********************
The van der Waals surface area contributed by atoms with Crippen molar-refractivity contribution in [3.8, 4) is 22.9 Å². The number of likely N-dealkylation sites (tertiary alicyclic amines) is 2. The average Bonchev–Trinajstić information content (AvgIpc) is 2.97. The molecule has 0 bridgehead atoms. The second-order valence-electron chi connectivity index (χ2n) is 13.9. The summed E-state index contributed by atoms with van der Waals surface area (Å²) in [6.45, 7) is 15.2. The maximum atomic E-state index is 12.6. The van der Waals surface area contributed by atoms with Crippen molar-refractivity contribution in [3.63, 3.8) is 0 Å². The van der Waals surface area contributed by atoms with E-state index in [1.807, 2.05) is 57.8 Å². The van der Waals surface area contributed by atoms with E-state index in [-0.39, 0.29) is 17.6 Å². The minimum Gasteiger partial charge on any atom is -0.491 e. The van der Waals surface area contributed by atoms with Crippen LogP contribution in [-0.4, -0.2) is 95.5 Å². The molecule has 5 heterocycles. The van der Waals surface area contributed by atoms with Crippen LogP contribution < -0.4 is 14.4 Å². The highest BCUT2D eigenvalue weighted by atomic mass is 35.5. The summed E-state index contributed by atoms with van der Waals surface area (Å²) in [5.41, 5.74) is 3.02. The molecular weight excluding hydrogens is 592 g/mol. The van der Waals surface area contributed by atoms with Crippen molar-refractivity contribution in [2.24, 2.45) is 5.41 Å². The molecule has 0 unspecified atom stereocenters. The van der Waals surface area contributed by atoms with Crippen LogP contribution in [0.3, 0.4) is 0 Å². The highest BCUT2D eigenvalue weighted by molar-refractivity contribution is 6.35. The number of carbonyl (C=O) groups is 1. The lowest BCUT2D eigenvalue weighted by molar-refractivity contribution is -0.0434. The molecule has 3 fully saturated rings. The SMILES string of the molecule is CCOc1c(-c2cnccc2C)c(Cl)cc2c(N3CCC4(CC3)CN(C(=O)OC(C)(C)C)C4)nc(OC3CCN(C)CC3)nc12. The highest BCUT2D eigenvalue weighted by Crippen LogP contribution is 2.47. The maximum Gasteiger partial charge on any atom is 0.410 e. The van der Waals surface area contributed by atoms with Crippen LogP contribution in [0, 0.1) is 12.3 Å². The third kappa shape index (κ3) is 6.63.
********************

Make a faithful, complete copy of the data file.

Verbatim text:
The van der Waals surface area contributed by atoms with Crippen molar-refractivity contribution in [3.8, 4) is 22.9 Å². The number of likely N-dealkylation sites (tertiary alicyclic amines) is 2. The average Bonchev–Trinajstić information content (AvgIpc) is 2.97. The molecule has 0 bridgehead atoms. The second-order valence-electron chi connectivity index (χ2n) is 13.9. The summed E-state index contributed by atoms with van der Waals surface area (Å²) in [6.45, 7) is 15.2. The maximum atomic E-state index is 12.6. The van der Waals surface area contributed by atoms with Crippen molar-refractivity contribution in [3.63, 3.8) is 0 Å². The van der Waals surface area contributed by atoms with E-state index in [1.807, 2.05) is 57.8 Å². The van der Waals surface area contributed by atoms with E-state index in [-0.39, 0.29) is 17.6 Å². The minimum Gasteiger partial charge on any atom is -0.491 e. The van der Waals surface area contributed by atoms with Crippen LogP contribution in [-0.4, -0.2) is 95.5 Å². The molecule has 5 heterocycles. The van der Waals surface area contributed by atoms with Crippen LogP contribution < -0.4 is 14.4 Å². The highest BCUT2D eigenvalue weighted by atomic mass is 35.5. The summed E-state index contributed by atoms with van der Waals surface area (Å²) in [5.41, 5.74) is 3.02. The molecular weight excluding hydrogens is 592 g/mol. The van der Waals surface area contributed by atoms with Crippen molar-refractivity contribution in [2.24, 2.45) is 5.41 Å². The molecule has 0 unspecified atom stereocenters. The van der Waals surface area contributed by atoms with Crippen LogP contribution in [0.3, 0.4) is 0 Å². The highest BCUT2D eigenvalue weighted by molar-refractivity contribution is 6.35. The number of carbonyl (C=O) groups is 1. The lowest BCUT2D eigenvalue weighted by molar-refractivity contribution is -0.0434. The molecule has 3 fully saturated rings. The SMILES string of the molecule is CCOc1c(-c2cnccc2C)c(Cl)cc2c(N3CCC4(CC3)CN(C(=O)OC(C)(C)C)C4)nc(OC3CCN(C)CC3)nc12. The highest BCUT2D eigenvalue weighted by Crippen LogP contribution is 2.47. The maximum Gasteiger partial charge on any atom is 0.410 e. The van der Waals surface area contributed by atoms with Crippen LogP contribution in [0, 0.1) is 12.3 Å². The third kappa shape index (κ3) is 6.63.